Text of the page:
Thursday, December 20, 2007

Is Regifting Acceptable?

Between writing final papers, taking final exams, driving home to Michigan and rushing around on last-minute Christmas errands, I've had a crazy couple of weeks. I got a little bit behind on blogging, so today I'm going to run a post I originally wrote last year on the subject of regifting. Thanks for understanding, I'll be back to normal posts once the holiday craziness is behind me!

Regifting is something almost everyone has done at one point (though we wouldn't want to admit it), but it's very risky. If you forget where you got the present, you might give it to a mutual friend or family member of the original giver, leading to a very uncomfortable situation when that person comes across your gift in someone else's house.

But, if you decide to regift something, there are a few guidelines to follow:

Make sure you're 100% sure who gave you the gift before you give it to someone else. Obviously the worst case scenario is that you give someone their present back, but it's just as bad if you give the gift to the original giver's best friend. The best way to avoid this situation is to only regift to someone who is in no way associated with the original giver. If you're not sure who gave you something, you shouldn't try regifting it.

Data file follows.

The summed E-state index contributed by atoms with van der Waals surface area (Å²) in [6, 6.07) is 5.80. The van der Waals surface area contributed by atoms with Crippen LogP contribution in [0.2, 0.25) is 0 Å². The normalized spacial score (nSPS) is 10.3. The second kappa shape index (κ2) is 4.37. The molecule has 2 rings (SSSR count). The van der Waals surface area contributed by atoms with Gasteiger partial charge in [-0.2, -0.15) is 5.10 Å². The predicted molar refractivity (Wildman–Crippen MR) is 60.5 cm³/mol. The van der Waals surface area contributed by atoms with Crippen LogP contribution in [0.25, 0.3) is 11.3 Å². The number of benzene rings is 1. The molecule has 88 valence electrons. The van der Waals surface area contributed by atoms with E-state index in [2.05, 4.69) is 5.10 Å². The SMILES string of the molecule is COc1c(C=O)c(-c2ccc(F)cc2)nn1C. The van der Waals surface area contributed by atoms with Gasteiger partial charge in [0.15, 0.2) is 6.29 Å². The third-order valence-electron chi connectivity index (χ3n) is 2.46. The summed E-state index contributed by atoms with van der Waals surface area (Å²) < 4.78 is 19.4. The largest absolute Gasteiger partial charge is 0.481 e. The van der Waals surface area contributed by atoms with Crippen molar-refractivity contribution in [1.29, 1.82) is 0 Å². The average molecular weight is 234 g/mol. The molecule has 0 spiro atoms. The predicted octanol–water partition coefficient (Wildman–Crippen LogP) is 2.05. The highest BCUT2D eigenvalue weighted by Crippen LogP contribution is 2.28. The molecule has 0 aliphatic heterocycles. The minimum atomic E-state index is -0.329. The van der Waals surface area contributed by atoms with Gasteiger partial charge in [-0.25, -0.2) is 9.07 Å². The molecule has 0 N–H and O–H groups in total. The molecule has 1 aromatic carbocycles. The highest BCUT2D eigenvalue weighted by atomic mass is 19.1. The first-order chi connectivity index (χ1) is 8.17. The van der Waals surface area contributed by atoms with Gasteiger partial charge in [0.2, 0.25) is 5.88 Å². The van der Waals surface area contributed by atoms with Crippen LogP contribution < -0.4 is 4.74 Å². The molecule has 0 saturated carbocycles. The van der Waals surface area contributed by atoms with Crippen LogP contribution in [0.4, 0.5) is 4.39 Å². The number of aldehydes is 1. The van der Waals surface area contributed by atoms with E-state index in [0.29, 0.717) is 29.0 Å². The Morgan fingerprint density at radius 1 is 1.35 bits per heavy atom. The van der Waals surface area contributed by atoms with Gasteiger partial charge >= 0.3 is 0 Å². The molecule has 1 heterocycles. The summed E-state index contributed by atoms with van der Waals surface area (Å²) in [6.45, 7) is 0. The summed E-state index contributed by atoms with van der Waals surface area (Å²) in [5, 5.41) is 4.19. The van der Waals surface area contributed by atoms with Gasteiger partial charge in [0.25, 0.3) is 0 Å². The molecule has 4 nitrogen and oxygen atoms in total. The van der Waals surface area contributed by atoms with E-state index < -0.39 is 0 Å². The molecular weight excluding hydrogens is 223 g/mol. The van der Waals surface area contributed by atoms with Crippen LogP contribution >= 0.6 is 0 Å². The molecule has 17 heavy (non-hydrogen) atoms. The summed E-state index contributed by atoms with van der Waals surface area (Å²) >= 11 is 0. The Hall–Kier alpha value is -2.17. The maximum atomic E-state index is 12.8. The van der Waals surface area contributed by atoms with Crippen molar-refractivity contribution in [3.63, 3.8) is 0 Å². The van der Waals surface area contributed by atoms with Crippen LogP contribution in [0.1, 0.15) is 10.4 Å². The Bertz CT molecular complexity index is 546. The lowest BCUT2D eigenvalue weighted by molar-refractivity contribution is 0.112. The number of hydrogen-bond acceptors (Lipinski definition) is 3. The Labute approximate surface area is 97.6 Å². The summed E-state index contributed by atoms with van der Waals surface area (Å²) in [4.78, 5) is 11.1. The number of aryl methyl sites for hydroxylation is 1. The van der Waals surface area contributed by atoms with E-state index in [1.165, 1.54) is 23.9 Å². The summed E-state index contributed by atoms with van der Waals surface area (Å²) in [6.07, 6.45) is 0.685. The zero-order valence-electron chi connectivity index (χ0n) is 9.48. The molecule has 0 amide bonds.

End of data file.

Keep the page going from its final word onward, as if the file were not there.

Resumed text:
Don't regift anything you've used. If regifting something is slightly disrespectful to the person who gave you the gift, giving a used gift is disrespectful to both people.

Check that there isn't a personalized note in or on the gift. Forgetting this step can be very dangerous, as someone will be far more offended that you were too lazy to notice this than they would be about the regifting.

Don't regift food or perfume (unless you check the expiration date). According to a recent article, perfume evaporates within 6 months. And no one wants stale food.

Don't regift "important" presents from the people who are closest to you. If someone makes a big deal about the gift, they're going to ask you about it in the future. You're best off storing it somewhere in the house and wearing/using it when the person comes over.

Just because you're regifting something doesn't mean you shouldn't follow the regular gifting rules. Only give people things you think they'd like. Make sure the gift is in good condition (iron clothing so it looks new). And don't give anything that's dated (like the signature piece from last year's collection).

What are your thoughts on regifting?


Katherine said...

I understand that your guideline about not regifting something that you've already used is about not just giving people things your cast-offs, but I think that in general we could do less buying people shiny new things and reusing old items (consume less, waste less, etc. etc.). If you've honestly tried something out and found it didn't work for you but think that it would really work for your friend, that's acceptable, I think.

The Fashionable Kiffen said...

I second not buying new things if they aren't necessary, Katherine. Good thing to point out!